Wednesday, July 30, 2008

Harnessing Africa for Europe

Rhetorical questions: Did anybody ask the Africans about this grand scheme? Isn't it typical of Europeans to assume that they are entitled to do what they like? Do we need electricity more than Africa? What benefit will the millions of destitute people in Africa get from this scheme?

Solar power from Saharan sun could provide Europe's electricity, says EU

· Huge £35bn supergrid would pool green sources
· Brown and Sarkozy back north African plan

A solar power plant in Spain

A concentrating solar power (CSP) plant in Spain that uses panels to refl ect light on to a central tower to produce electricity. Similar plants are proposed for north Africa. Photograph: AP

A tiny rectangle superimposed on the vast expanse of the Sahara captures the seductive appeal of the audacious plan to cut Europe's carbon emissions by harnessing the fierce power of the desert sun.

Dwarfed by any of the north African nations, it represents an area slightly smaller than Wales but scientists claimed yesterday it could one day generate enough solar energy to supply all of Europe with clean electricity.

Speaking at the Euroscience Open Forum in Barcelona, Arnulf Jaeger-Waldau of the European commission's Institute for Energy, said it would require the capture of just 0.3% of the light falling on the Sahara and Middle East deserts to meet all of Europe's energy needs.

The scientists are calling for the creation of a series of huge solar farms - producing electricity either through photovoltaic cells, or by concentrating the sun's heat to boil water and drive turbines - as part of a plan to share Europe's renewable energy resources across the continent.

A new supergrid, transmitting electricity along high voltage direct current cables would allow countries such as the UK and Denmark ultimately to export wind energy at times of surplus supply, as well as import from other green sources such as geothermal power in Iceland.

Energy losses on DC lines are far lower than on the traditional AC ones, which make transmission of energy over long distances uneconomic.

The grid proposal, which has won political support from both Nicholas Sarkozy and Gordon Brown, answers the perennial criticism that renewable power will never be economic because the weather is not sufficiently predictable. Its supporters argue that even if the wind is not blowing hard enough in the North Sea, it will be blowing somewhere else in Europe, or the sun will be shining on a solar farm somewhere.

Scientists argue that harnessing the Sahara would be particularly effective because the sunlight in this area is more intense: solar photovoltaic (PV) panels in northern Africa could generate up to three times the electricity compared with similar panels in northern Europe.

Much of the cost would come in developing the public grid networks of connecting countries in the southern Mediterranean, which do not currently have the spare capacity to carry the electricity that the north African solar farms could generate. Even if high voltage cables between North Africa and Italy would be built or the existing cable between Morocco and Spain would be used, the infrastructure of the transfer countries such as Italy and Spain or Greece or Turkey also needs a major re-structuring, according to Jaeger-Waldau....continued at link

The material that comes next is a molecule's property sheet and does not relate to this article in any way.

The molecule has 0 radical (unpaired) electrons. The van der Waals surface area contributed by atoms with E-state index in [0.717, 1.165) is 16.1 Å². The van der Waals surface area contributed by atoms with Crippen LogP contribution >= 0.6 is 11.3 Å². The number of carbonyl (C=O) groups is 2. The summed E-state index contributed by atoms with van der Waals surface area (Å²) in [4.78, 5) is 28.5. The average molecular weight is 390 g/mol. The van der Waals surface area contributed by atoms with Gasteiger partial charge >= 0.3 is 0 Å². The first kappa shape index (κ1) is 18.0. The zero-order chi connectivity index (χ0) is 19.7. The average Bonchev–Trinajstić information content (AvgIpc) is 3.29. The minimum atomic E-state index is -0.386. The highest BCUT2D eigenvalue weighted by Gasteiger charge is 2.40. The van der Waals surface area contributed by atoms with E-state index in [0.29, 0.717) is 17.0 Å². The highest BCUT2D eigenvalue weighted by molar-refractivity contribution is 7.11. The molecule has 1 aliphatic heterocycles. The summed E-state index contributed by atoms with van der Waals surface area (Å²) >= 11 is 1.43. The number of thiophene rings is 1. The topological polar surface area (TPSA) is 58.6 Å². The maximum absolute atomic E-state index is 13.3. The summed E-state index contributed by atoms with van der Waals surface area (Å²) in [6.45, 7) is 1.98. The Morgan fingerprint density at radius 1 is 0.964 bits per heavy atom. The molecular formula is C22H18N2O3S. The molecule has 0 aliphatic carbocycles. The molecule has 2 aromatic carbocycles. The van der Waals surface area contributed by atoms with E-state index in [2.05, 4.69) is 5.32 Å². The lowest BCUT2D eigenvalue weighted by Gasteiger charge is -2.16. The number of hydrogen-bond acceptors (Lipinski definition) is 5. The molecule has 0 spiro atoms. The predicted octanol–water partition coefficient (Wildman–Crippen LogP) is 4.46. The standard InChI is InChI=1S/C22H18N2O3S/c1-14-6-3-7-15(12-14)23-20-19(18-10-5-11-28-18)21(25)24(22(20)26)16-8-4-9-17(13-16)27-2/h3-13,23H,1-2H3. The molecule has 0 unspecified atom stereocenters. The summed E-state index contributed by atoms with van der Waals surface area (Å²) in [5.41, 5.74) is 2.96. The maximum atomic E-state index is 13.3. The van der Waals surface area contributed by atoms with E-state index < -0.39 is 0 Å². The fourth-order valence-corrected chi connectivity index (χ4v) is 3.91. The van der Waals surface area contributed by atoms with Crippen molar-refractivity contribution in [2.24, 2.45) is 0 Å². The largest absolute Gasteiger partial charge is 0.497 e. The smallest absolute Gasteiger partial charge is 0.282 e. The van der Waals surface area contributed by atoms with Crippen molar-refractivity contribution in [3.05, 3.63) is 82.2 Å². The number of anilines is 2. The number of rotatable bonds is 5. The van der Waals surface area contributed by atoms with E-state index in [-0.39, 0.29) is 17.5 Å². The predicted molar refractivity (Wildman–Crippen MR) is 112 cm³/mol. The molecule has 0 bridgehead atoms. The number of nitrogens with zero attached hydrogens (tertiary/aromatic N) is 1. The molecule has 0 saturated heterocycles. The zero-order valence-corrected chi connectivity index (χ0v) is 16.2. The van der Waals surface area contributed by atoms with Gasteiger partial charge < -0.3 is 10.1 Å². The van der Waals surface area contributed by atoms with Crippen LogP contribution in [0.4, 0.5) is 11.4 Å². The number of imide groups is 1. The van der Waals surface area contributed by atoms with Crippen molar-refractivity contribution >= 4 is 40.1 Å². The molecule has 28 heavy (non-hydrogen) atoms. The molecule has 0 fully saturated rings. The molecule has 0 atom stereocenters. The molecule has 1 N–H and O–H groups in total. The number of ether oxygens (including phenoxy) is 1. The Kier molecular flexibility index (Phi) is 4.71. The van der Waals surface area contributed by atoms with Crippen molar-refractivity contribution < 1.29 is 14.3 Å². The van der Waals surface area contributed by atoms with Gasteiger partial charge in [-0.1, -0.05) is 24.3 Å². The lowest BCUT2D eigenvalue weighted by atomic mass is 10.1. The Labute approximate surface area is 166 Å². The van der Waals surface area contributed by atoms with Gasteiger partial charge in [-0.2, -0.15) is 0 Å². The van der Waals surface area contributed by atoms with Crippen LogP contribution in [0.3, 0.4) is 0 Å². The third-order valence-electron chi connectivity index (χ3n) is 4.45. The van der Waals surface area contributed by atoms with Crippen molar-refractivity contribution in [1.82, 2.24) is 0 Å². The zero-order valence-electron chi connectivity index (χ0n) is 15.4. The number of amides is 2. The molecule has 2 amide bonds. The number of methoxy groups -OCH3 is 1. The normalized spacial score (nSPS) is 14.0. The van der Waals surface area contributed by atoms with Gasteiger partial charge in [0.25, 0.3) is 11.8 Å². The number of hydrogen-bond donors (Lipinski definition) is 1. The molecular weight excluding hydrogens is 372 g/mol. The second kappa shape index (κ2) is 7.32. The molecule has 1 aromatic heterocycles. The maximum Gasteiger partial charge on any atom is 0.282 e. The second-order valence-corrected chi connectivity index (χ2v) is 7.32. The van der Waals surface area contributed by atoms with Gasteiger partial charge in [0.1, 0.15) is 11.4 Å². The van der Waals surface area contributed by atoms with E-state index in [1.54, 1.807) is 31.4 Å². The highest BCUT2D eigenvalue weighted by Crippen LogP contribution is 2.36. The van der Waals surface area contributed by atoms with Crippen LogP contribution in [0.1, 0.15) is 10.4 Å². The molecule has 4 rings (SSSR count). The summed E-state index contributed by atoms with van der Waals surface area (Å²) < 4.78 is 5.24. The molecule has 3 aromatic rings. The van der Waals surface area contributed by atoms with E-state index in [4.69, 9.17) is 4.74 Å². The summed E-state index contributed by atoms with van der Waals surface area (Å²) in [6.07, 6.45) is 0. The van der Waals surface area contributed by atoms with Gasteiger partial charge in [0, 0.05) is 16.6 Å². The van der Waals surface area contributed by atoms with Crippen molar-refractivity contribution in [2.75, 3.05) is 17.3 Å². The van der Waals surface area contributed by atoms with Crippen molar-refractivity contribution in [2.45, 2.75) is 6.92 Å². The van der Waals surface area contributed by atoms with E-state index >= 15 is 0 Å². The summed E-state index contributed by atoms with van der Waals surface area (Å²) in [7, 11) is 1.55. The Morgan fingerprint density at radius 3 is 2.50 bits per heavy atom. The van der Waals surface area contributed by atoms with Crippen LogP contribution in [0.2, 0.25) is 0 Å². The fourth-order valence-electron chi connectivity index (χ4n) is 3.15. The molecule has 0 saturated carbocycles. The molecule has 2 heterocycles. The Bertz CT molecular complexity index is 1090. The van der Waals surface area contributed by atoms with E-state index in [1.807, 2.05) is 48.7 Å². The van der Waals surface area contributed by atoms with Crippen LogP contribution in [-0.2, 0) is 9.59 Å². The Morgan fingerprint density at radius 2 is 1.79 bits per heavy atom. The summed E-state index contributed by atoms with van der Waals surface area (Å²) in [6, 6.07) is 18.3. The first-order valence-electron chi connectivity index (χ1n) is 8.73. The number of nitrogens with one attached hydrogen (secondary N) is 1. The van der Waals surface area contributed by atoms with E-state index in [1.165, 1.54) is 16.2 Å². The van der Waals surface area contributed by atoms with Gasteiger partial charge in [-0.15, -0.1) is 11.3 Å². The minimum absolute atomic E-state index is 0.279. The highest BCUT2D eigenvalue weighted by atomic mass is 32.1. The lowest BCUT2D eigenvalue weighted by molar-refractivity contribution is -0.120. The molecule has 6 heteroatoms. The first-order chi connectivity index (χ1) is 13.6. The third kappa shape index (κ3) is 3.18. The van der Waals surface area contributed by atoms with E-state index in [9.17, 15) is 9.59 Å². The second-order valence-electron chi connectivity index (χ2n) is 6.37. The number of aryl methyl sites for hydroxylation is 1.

Thursday, July 24, 2008

Media blind to Israeli terrorism

When an Arab runs riot with a digger, it becomes front page news. Headlines scream about another 'terror' attack. Yet, when Jewish extremists run riot and destroy a Palestinian village, it warrants a small paragraph at the very end of an article about settlement expansion in the Guardian, and is ignored by the BBC and other major media outlets. What would have been the media priority if this attack was by Arab on Jewish settlers?

Palestinian officials said yesterday that a group of Jewish settlers had attacked a Palestinian village, Burin, near the West Bank city of Nablus, smashing cars and windows and cutting electricity wires. The attack was filmed by an Israeli group, Rabbis for Human Rights. The village was close to a settlement where an Israeli was arrested this month for allegedly trying to fire a rocket at the Palestinians.

Sunday, July 13, 2008

Is it a virus or is it a bacterium?

The Gruniad find it difficult to tell the difference:

· The TB virus is spread by mycobacteria through people coughing and sneezing and affects patients' lungs and pulmonary systems, making it difficult for them to breathe.

· The disease is thought to have either originated in cattle or to have stemmed from a bacterium that evolved separately to infect both species.

· In 2006, 1.6 million people died of TB. India currently has the highest rate of infection with about 3.5 million patients, compared to around 7,000 in Britain.

· Famous TB victims include Robert Burns, George Orwell, Immanuel Kant and Eleanor Roosevelt.

Wednesday, July 02, 2008

Real Job Advert

I'm mildly surprised that Mr Halliburton hasn't got the job already! Then again perhaps they don't want to repeat the same kind of 'reconstruction' in London that Baghdad enjoys on a daily basis.

The Embassy of the Republic of Iraq would like to invite qualified and experienced contractors to tender for the:

1. Repairs and refurbishment of its offices at 21 Queens Gate, London, SW7 5JG.

2. Repairs and refurbishment of the residence of the Ambassador.

Interested and qualified contractors should obtain full set of tender documents and drawings by contacting:

Mr Sadik Shaker

Tel: 07778 247708


Bidders should demonstrate their capabilities by listing similar work executed with relevant references.

Site visit is mandatory.

Tenders should be submitted no later than 4pm on 10th July 2008 Link